Rolling Stones songs: Salt of the Earth
*Click for MORE ROLLING STONES SONGS 1962-PRESENT
Let’s think of the wavering millions/ Who need leaders but get gamblers instead…
Also known as: SILVER BLANKET
Written by: Jagger/Richard
Recorded: Olympic Sound Studios, London, England, May 9-10 & 13-18 1968; Sunset Sound Studio, Los Angeles, USA, July 1968
Guest musicians: Nicky Hopkins (piano), Watts Street Gospel Choir (backing vocals)
*Data taken from Martin Elliott’s book THE ROLLING STONES COMPLETE RECORDING SESSIONS 1962-2012
From the The Rolling Stones – All the Songs book:
The salt of the earth refers to a passage in the Bible: the Sermon on the
Mount as told in the Gospel according to Saint Matthew. “Ye are the salt of
the earth: but if the salt have lost his savor, wherewith shall it be salted? It is
thenceforth good for nothing, but to be cast out, and to be trodden under
foot of men.” In other words, people can become the “salt of the earth” by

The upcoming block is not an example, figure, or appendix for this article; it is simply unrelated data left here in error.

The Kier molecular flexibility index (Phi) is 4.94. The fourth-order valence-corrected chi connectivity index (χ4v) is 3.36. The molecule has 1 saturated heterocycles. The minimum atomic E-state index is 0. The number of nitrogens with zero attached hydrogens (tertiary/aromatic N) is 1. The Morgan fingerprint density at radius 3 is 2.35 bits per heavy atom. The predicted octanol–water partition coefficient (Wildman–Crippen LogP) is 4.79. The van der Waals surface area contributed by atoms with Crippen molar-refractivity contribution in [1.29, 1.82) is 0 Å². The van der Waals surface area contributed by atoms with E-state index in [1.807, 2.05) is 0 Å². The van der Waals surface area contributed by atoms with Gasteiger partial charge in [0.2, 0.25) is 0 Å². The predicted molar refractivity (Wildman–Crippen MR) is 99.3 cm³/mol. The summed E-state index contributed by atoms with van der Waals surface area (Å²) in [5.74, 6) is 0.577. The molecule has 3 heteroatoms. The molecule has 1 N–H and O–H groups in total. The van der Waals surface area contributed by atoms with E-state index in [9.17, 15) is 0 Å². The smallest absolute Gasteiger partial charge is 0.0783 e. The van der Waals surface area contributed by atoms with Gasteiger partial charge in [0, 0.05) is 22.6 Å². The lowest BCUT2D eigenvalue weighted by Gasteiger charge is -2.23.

following the precepts of Jesus Christ, which promote a taste for life itself.
In this case, the “salt of the earth” represents the “best of humankind,” what
could be called the elite. Over the course of the centuries, however, the
expression has taken on a different meaning, and is now used to denote
those who are engaged in a struggle: the workers against the bosses, the
exploited against the exploiters, and the weak against the strong.
Mick Jagger raises his glass to the hardworking people, to the lowly of
birth. He prays for the common foot soldier, for his wife and his children
who burn the fires and who still till the earth. He spares a thought for the
wavering millions who need leading but get gamblers instead, for the stay-
at-home voter his empty eyes gaze at strange beauty shows and a parade of
the gray-suited grafters. The cynicism of the Rolling Stones’ singer is
rivaled only by that of society itself.
“‘Salt of the Earth,’ I think I came up with the title of that and had the
basic spur of it, but Mick did all the verses,” reveals Keith in Life. “This
was our thing. I’d spark the idea… and after that, Mick, it’s all yours.
Halfway through he’d say, where do we break it? Where do we go to the
middle? Where’s the bridge?”
It is worth noting that the working title of this song was “Silver Blanket.”
(Ref. rolling stones salt of the earth)
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